UNION CITY, INDIANA — A Better Life – Brianna’s Hope meeting, at Wesley United Methodist Church, in Union City, Indiana, featured some Darke County, Ohio guest speakers at its April 30 meeting.
In an effort to help answer questions about the growing drug addiction problem, Better Life – Brianna’s Hope Chapter Leader Kevin Lawrence invited hosted speakers: recovering addict Debby Houdeshell of Greenville, Counselor Tisha Sheperd of Recovery & Wellness Centers Of Mid-west Ohio, Director of Hope in Recovery Jeff Feitshans, First Heavy Metal Church of Christ Pastor Mike Fisher and event organizer Samantha Wolfe. Wolfe, of Sidney, was moved to start the Heroin Awareness sessions after losing people she loved to the drug.
Debby Houdeshell’s story of using began at age 14. She and several of her family members are in recovery. They are recipients of Vivitrol in Darke County. Her sister was the second person to receive it in the county, Debby and her husband were three and four, her mom was number five. Her brother is receiving Vivitrol and has been clean for 42 days. Here is her story.
“My childhood was pretty unstable and kind of scary, but there was good in it too,” she said. “I started using drugs around age 14, with pot, drinking quite a bit, pills and then cocaine. I was 16 and my mom kicked me out because she was worried about the effects my being home would have on my younger brother and sister. I moved from home into an active Meth (methamphetamine) house. Two years into that, I was heavily strung out on Crystal meth. That house was raided and shut down – I wasn’t there when that happened.
“I was clean for two years, because I immediately got pregnant with my oldest daughter and things were pretty good. But I started going out to the bar again. Then, my youngest daughter came from those events and it wasn’t good from that point on. I was drinking a lot, using barbiturates, Xanax and Klonopins pretty heavily. In 2007, I met my husband and he was clean, just coming home from prison. I was having using Xanax which turned to pain pills. He already liked pain pills and I had tried them before. There was something about the first time using them – you never stopped. We functioned pretty good for the most part. I kept a job and things didn’t seem to be that out of the ordinary. Pills got expensive. We went from Vicadin to Percocets to Methadone. We were pretty strung out on Methadone prior to using heroin, and it just got expensive. Plus, everyone around us had already tried heroin at this point. We just decided, why not, and things progressively went down hill.”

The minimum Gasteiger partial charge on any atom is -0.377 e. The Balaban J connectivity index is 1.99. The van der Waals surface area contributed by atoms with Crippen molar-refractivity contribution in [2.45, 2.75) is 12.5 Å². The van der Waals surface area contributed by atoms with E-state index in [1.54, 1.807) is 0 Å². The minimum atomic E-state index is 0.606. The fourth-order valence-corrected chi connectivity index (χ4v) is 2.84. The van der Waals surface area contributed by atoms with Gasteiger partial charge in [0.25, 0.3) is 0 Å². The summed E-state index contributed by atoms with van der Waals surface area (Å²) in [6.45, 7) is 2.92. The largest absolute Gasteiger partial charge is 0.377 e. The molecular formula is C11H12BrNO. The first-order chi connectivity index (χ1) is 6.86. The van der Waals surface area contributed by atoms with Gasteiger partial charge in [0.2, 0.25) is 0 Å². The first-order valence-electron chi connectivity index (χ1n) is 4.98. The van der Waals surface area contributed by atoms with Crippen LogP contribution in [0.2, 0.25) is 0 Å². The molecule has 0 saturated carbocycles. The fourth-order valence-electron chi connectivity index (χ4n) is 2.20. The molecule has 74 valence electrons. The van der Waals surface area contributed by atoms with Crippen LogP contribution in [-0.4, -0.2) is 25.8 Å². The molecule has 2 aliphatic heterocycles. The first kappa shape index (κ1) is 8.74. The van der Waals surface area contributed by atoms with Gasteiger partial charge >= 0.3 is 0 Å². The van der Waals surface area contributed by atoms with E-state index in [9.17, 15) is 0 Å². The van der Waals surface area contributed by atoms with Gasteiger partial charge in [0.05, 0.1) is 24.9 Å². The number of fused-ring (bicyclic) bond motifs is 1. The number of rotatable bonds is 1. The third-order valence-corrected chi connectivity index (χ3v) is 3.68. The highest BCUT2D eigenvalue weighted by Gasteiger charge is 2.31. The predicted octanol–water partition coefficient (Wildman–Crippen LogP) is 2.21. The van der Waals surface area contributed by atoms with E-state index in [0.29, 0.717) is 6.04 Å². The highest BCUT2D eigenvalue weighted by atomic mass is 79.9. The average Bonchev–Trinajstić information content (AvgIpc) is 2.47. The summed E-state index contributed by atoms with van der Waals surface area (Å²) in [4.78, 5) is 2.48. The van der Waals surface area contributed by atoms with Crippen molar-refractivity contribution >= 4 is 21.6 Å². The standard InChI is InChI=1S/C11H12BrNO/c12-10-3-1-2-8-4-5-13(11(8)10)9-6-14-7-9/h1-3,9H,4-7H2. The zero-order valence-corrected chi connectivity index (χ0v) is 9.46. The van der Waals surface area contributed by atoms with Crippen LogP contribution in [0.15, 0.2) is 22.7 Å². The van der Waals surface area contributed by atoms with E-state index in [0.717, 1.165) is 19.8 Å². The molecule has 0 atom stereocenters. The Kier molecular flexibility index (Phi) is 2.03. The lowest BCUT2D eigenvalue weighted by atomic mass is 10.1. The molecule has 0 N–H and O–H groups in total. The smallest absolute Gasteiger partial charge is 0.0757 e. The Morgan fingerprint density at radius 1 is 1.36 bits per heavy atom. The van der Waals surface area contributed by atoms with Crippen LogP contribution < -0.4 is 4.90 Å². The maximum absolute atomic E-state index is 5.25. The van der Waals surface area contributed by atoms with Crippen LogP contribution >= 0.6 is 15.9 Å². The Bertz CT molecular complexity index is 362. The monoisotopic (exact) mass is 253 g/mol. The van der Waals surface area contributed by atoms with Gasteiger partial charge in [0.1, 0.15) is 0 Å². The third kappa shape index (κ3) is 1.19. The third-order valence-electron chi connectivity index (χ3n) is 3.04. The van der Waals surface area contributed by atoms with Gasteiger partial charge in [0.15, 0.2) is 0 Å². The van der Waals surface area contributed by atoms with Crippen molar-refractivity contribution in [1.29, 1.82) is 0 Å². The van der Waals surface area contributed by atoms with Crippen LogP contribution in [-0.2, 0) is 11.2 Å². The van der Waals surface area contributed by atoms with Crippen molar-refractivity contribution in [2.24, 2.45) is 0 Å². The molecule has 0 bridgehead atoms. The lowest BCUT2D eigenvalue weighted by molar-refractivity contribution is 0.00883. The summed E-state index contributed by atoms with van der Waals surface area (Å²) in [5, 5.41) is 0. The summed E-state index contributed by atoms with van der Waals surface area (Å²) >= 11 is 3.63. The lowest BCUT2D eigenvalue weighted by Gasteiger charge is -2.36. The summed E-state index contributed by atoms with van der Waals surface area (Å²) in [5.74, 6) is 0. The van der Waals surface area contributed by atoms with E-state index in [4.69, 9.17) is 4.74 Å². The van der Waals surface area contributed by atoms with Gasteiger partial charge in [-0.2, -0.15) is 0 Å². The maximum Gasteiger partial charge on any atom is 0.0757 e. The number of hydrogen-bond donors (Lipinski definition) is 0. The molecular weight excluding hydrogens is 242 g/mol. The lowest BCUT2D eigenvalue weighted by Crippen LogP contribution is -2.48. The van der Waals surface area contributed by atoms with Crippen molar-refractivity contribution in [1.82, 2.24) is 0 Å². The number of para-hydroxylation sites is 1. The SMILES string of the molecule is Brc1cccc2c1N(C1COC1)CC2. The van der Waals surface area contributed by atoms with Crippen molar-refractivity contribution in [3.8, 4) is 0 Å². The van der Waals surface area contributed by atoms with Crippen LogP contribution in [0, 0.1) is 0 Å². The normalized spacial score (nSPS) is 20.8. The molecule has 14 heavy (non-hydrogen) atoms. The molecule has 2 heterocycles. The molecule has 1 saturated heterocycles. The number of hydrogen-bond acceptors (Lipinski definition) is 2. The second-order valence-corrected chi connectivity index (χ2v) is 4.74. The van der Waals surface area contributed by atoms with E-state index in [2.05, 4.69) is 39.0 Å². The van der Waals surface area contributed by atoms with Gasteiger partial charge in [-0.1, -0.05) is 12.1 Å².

“We stayed away from the needle for about four years. I knew that it would be detrimental and it was. Up until the point of using a needle, there wasn’t too much illegal activity to get drugs, and at that point, my grandparents were funding it for us. Once we shot up it was pretty much over. It just took the withdrawals away so fast and it also intensified them so much. My husband started robbing other drug dealers, garages and houses in the neighborhood and eventually that caught up with him. When they were coming to indict him on a burglary he had done, we didn’t want to answer the door. It turned into about a 3-1/2 hour stand – off, mostly because we were nodding in and out of consciousness. He was arrested and he was gone. Between the county jail time and the time spent in the Monday Program, he was gone a year. In that year it was very dark.”
“For one, I wasn’t having to help contribute to his habit it was solely my own, so i started using a lot more. In about two weeks before he was due to come home, I was raided for trafficking heroin around my children and they were immediately removed from my home. I was arrested and charged with three counts of trafficking heroin and in jail for 41 days. In that time, my husband was released from the Monday program and overdosed. He had to be brought back with Narcan. I was released and due to everything that had happened, my marriage was over, my kids were gone, I was homeless and had nothing. There was something that told me it would be worth it to try to put effort into a new way of life.”
“We stumbled a little bit, we relapsed and begged for Vivitrol. We were number 3 and 4 in the county to receive it. We completed Recovery and Wellness, we completed everything that children services and probation needed us to complete. I was in the Passages Program, which is a recovery group that meets three times a week. It all seemed overwhelming, but I felt it was necessary. I needed all that structure in my life. We have been clean since January 31, 2015. My kids have been home with me since October, 2015. My children services case is closed. It was really hard, my kids have suffered a lot from my actions, which we still deal with everyday. I feel like I am now the mom that can hopefully help work them through that. I wouldn’t be here where I am. if it wasn’t for the services we have in our county.”
A Better Life – Brianna’s Hope meetings are open to anyone struggling with addiction. They take place Sundays from 6:30 to 8 p.m. at the Wesley United Methodist Church, 515 W. Oak Street, Union City, Indiana.
EDS NOTE: This story is part of an ongoing series titled “Fatal Addiction” that will address the drug problem and effects on residents and resources in Darke County.
The writer may be reached at 937-569-4354. Join the conversation and get updates on Facebook search Darke County Sports or Advocate 360. For more features online go to dailyadvocate.com.
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